With Bitcon’s reputation as ‘digital gold’ often highlighted among investors, the recent economic impacts of rising inflation rates leading to the Fed increasing its base rate for interest has paved the way for a significant challenge that the entirety of
the cryptocurrency landscape must respond to.
Crypto’s strongest cheerleaders would argue that assets can overcome factors like inflation, interest rates, a lack of purchasing power, the devaluation of fiat currency and many more inhibiting actions in finance. These assertions could be easy to believe
when the likes of Bitcoin were on a bull run, but today the market seems far less immune to external factors.
“Higher rates generally lower appetite for riskier investments and that is likely one of the causes for a significant pullback in digital asset prices over the last year,”
says Brian Spinelli, co-chief investment officer at Halbert Hargrove.
One look at CoinMarketCap’s total cryptocurrency market capitalization chart clearly shows that the cryptocurrency market responded in a similar way to the reduced liquidity of investors as many traditional
When the Fed announced that it would be raising rates in November 2021, cryptocurrencies like Bitcoin had reached an all-time high value, and the total market capitalization of assets stood at more than $2.9 trillion. However, by June 2022, the cryptocurrency
market had tumbled below the $1 trillion mark.
It’s clear that rising base rates have coincided with a loss of investor appetite to position their money in cryptocurrency throughout 2022. Although there are definitive signs of a recovery underway in 2023, we’re yet to see a return of the enthralling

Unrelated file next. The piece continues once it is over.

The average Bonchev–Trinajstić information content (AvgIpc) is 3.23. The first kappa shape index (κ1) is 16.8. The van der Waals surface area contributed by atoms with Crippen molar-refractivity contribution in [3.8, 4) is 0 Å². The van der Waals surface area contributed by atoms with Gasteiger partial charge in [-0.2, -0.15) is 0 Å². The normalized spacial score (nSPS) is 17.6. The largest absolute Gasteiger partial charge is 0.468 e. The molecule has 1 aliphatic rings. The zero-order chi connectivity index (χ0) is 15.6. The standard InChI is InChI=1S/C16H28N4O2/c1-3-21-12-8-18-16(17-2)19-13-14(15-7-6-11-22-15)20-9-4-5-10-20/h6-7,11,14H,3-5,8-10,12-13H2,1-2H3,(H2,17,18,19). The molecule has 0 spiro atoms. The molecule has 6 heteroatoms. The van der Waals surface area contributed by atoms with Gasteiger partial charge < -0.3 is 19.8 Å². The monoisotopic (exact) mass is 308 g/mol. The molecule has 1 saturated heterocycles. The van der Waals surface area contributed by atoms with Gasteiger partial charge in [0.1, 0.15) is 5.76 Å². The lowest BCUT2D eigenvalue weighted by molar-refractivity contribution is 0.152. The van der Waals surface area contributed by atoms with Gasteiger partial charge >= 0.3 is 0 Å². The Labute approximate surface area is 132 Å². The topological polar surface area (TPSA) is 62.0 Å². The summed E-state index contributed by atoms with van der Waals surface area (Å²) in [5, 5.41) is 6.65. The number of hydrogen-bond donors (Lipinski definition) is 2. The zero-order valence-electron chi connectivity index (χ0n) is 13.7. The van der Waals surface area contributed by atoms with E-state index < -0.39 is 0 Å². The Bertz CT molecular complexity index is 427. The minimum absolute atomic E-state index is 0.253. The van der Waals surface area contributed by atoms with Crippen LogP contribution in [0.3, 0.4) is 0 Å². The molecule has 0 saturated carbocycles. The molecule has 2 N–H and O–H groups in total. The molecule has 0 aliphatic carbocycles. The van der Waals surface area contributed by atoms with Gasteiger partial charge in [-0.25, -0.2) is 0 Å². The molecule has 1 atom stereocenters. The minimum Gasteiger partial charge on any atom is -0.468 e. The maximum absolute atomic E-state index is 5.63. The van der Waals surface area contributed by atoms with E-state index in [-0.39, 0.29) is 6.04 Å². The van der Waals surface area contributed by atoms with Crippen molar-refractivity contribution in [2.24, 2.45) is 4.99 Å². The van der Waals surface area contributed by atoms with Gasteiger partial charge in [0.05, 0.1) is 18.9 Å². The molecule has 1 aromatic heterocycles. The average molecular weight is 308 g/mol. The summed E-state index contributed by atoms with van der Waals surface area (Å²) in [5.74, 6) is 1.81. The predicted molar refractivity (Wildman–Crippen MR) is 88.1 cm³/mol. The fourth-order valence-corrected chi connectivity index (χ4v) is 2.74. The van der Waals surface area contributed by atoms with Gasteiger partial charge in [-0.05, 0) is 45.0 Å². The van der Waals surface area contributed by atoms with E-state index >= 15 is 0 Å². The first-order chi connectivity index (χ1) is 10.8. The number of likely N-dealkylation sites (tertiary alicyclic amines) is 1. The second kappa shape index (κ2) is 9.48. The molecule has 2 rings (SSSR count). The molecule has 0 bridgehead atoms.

bull runs of 2021 throughout the landscape.
How much do rising base rates impact the
cryptocurrency market? And will investors need to wait for calmer waters in traditional markets before buying back into crypto? Let’s take a look at what interest really means for cryptocurrency:
How Do Base Rate Rises Impact Crypto?
Higher interest rates mean that there’s a general shrinkage of money supply, and a shrinking of the Fed’s balance sheet. Furthermore, rate hikes mean that the costs associated with borrowing money rise for individuals and businesses alike.
This shrinkage of money supply coupled with price increases for businesses and individuals can lead to a
lowering of public company valuations and a subsequent decline in their stock prices. These discounted prices then can’t be picked up by investors because there’s less disposable
income to move into stocks and shares.
Ultimately, these factors can lead to a widespread stock market slowdown which spreads to cryptocurrency because there’s even less money for investors to place in riskier assets. Here, the volatile nature of crypto can be associated with higher risk, driving
retail investors away from the market and towards higher returns on government bonds and other safe haven assets.
Finding Correlations Between Fed Rate Hikes and the Crypto Landscape
So what kind of an impact do Fed rate hikes actually have on cryptocurrencies? The evidence shows that announcements surrounding interest rates can carry significant market ramifications.
To explore this deeper, we can see that when the Federal Reserve met on January 26th 2022, the price of Bitcoin dropped from $38,000 to $35,600, representing a 6% drop in the space of 24 hours.
Significant declines in the value of cryptocurrencies are nothing new, and these jitters can often rebound or deepen in the days that follow, depending on many factors.
There are many other instances where the price of Bitcoin appears to have been impacted negatively by the whims of the Federal Reserve. Following the publication of the FOMC’s
December 14th-15th minutes in 2021, BTC began a drop from $46,500 to an eventual $41,500 in a matter of days–representing a decline of around 10%.
As Bitcoin’s overall performance since 2020 shows, instances of the Fed’s base rate increases from November 2021 have correlated with a sustained decline in the value of the asset. Today, BTC is more
than 61% adrift from its November 10th 2021 all-time high.
“Tightening by central banks is the biggest macro issue driving both the stock and crypto markets today, which is why we’re seeing a very high correlation between the markets,”